Shortly after Christmas, I was able to replenish some of my depleted goldwork supplies. I like 2% gold threads, and after making my goldwork and silk Christmas ornament and working on the goldwork embellished crazy quilt square, I found that I was low on 2% gold threads. With plans for a bit of ecclesiastical embroidery this year, I wanted to stock up on some (yeah, yeah – excuses! excuses!!)… Anyway, when placing my order with Tanja Berlin (which is where I buy my 2% gold threads), I purchased a couple “new” metal threads – new to me, anyway. Read on, and I’ll tell you about one very attractive gold thread with a really unattractive name!
I’ve been curious about “flatworm” for a while. Admittedly, it’s the name that caught my eye in the first place. Imagine being in the company of gold threads with names like “pearl purl” – names that evoke notions of beauty and richness – and having to own up to a name like “flatworm.”
“I’d like to buy some flatworm, please…” (Bait shopping?!)
“Hey, I want to embroider something beautiful. I think I’ll use flatworm.” !!!
The name is curious. Once I saw the thread, though, I realized it’s just a name. A rose by any other name would smell as sweet, and I suppose a gold thread named “flatworm” can still be … a gold thread.
This is 2 yards of gilt #6 flatworm. Pretty, isn’t it? It shines!
If you look at the thread close-up, the thread looks as if it is made just like smooth passing thread – it has a core of thread, around which is wrapped the gold thread. This is gilt, so it’s only about 1/2% gold (as opposed to 2%). Unlike smooth passing thread, which is rounded, flatworm is flat, but it has a kind of gradual twist in it – it isn’t like broad or whipped plate, either, which is completely flat, without a thread core, and is more like a metal ribbon.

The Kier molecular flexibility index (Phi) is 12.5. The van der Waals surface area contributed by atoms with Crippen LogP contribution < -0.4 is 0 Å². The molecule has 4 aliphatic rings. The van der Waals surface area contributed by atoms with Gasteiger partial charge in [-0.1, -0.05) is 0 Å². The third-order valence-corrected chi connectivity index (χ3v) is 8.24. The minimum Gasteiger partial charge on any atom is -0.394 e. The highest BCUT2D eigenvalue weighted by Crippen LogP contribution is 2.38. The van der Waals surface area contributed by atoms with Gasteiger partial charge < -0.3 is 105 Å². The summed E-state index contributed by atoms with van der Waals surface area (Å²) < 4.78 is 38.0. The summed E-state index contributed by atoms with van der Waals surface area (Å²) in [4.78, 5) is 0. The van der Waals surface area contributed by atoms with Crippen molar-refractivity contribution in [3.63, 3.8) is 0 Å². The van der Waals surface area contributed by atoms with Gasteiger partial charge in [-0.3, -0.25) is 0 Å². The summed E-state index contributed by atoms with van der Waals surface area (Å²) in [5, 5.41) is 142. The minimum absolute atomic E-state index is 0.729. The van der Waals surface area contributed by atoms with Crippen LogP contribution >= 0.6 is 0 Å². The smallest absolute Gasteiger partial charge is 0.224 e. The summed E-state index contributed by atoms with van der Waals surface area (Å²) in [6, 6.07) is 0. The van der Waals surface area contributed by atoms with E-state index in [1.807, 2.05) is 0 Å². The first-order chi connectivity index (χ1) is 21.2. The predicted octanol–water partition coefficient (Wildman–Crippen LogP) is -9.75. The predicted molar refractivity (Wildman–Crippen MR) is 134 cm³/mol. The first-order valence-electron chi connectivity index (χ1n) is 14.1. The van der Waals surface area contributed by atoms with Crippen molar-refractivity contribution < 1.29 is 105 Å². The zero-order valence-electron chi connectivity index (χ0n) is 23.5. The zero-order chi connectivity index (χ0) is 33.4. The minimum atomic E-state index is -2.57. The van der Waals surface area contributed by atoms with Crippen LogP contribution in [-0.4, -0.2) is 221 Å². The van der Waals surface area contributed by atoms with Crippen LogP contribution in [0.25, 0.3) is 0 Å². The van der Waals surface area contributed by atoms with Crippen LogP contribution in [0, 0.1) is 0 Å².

Here, you can see the gilt flatworm (in the background) and #4 smooth passing thread (2% gold – which has a higher content, and a deeper color).
Next to each other, the threads are decidedly different. The #4 passing thread looks tiny. The flatworm looks almost leather-like and supple, as opposed to wire-like look of the smooth passing. The flatwork isn’t really supple, though – it’s stiffish, too. Perhaps not as stiff as the smooth passing, but pretty stiff, nonetheless.
I haven’t worked with flatworm before. From what I’ve read about it, it’s a couched thread, like smooth passing, but I’m curious about the way one would couch it. Can it be couched as a filling, in lines? Do you straighten it as you couch it? If not, how well does it sit on the fabric and actually “fill”? Is it used as a more randomly worked thread? Does it fit in with traditional goldwork techniques, or would you take a more contemporary approach to the way it is used? These are the questions that have come to my mind about this thread. I’ll enjoy experimenting with it to discover some of the answers.
Have you ever used flatworm? Or have you seen it on any goldwork pieces? Do you have any ideas about how you would use it if you were going to play with it? I’d like to hear your take on this intriguing thread!
There were a few other new-to-me threads in my recent order – I can’t wait to show them all to you! I’d rather be showing them to you in some kind of goldwork piece that could employ all of them, but my brain hasn’t yet concocted a reasonable plan for one! When it does, I’ll let you know!
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